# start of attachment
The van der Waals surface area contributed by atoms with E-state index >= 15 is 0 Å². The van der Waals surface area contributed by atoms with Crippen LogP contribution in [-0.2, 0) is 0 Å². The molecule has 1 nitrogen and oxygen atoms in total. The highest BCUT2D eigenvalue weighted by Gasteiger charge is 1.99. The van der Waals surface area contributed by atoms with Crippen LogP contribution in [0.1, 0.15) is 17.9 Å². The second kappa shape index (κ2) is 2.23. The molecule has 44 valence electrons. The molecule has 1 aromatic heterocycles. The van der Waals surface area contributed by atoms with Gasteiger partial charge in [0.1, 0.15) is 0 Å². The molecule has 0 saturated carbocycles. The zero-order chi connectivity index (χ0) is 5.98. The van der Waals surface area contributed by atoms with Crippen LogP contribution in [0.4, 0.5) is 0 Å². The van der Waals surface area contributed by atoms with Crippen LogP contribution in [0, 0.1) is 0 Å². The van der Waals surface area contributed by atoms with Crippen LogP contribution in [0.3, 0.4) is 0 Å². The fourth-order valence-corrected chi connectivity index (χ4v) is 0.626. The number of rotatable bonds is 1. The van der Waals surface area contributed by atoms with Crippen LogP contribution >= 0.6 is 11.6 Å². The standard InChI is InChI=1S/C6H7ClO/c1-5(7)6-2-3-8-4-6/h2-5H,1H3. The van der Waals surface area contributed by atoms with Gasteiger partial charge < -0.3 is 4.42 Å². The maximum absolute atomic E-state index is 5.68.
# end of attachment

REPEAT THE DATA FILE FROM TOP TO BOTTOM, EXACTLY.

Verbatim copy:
The van der Waals surface area contributed by atoms with E-state index >= 15 is 0 Å². The van der Waals surface area contributed by atoms with Crippen LogP contribution in [-0.2, 0) is 0 Å². The molecule has 1 nitrogen and oxygen atoms in total. The highest BCUT2D eigenvalue weighted by Gasteiger charge is 1.99. The van der Waals surface area contributed by atoms with Crippen LogP contribution in [0.1, 0.15) is 17.9 Å². The second kappa shape index (κ2) is 2.23. The molecule has 44 valence electrons. The molecule has 1 aromatic heterocycles. The van der Waals surface area contributed by atoms with Gasteiger partial charge in [0.1, 0.15) is 0 Å². The molecule has 0 saturated carbocycles. The zero-order chi connectivity index (χ0) is 5.98. The van der Waals surface area contributed by atoms with Crippen LogP contribution in [0.4, 0.5) is 0 Å². The van der Waals surface area contributed by atoms with Crippen LogP contribution in [0, 0.1) is 0 Å². The van der Waals surface area contributed by atoms with Crippen LogP contribution in [0.3, 0.4) is 0 Å². The fourth-order valence-corrected chi connectivity index (χ4v) is 0.626. The number of rotatable bonds is 1. The van der Waals surface area contributed by atoms with Crippen LogP contribution >= 0.6 is 11.6 Å². The standard InChI is InChI=1S/C6H7ClO/c1-5(7)6-2-3-8-4-6/h2-5H,1H3. The van der Waals surface area contributed by atoms with Gasteiger partial charge < -0.3 is 4.42 Å². The maximum absolute atomic E-state index is 5.68.